277. Memorandum From the President’s Assistant for National Security Affairs (Brzezinski) to President Carter1
- NSC Weekly Report #111
1. Opinion: Our Recent Conversation on China.2
I do not favor playing the China card. For one thing, there is not a single “China card” but many “Chinese cards”—and you have just dealt one of them. More importantly, the long-range strategic significance of a cooperative U.S.-Chinese relationship stands on its own feet, and thus is not a tactical matter.
Furthermore, there is a broader and very significant historical dimension to the U.S.-Chinese connection. Before World War I Imperial Germany was driven by the fear that it would end up being encircled. Initially, Bismarck managed the problem well, but his successors reacted to their fear in such a clumsy and pushy way that they produced precisely such an encirclement through the alliance between [Page 1001] Great Britain and France, on the one hand, and France and Russia, on the other hand.
The Soviets today are producing, unwittingly, what they fear. It is they who so frightened the Chinese that they turned to us; it is they who have made the Europeans more aware of the importance to European security of the forty-four Soviet divisions diverted to the Far East; it is they who are producing the newly intimate Japanese-Chinese connection; and it is they who have made us more aware of the strategic significance of the new U.S.-Chinese tie.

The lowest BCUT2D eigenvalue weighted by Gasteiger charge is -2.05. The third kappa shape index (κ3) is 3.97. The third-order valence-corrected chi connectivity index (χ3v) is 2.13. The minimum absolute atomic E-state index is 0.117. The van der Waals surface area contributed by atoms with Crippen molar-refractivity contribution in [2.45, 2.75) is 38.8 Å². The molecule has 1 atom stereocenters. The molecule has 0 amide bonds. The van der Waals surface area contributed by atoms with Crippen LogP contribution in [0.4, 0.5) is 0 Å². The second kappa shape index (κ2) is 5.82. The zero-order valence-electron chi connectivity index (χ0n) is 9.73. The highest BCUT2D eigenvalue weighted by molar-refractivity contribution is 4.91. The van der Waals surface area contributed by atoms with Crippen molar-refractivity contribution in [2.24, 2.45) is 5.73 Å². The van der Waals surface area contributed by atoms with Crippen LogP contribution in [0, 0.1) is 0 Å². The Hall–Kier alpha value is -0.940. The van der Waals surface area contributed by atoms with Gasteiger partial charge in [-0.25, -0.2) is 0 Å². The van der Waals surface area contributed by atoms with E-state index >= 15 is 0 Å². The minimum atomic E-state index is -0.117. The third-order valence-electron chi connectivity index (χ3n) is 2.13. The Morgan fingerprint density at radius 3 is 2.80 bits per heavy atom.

At some point, it might be useful for you to use this historical analogy informally with some columnists or even in conversations with some Soviets. None of us want to feed Russian paranoia, but at the same time Russian assertiveness will only be contained if the Russians themselves come to recognize that it is counter-productive and not cost-free. In that sense, the Chinese connection is useful, and I believe that you have managed it with genuine geo-strategic skill.
[Omitted here is material unrelated to China.]
- Source: Carter Library, Brzezinski Donated Material, Subject File, Box 42, Weekly Reports [to the President], 102–120 [7/79–12/79]. Top Secret; Codeword. A handwritten “C” at the top of the page indicates that Carter saw the memorandum.↩
- Not further identified. According to the President’s Daily Diary, the President and Brezezinski met on October 4 from 8 to 8:25 a.m., after the President spoke on the telephone with Brown from 7 to 7:24 a.m. (Carter Library, Presidential Materials)↩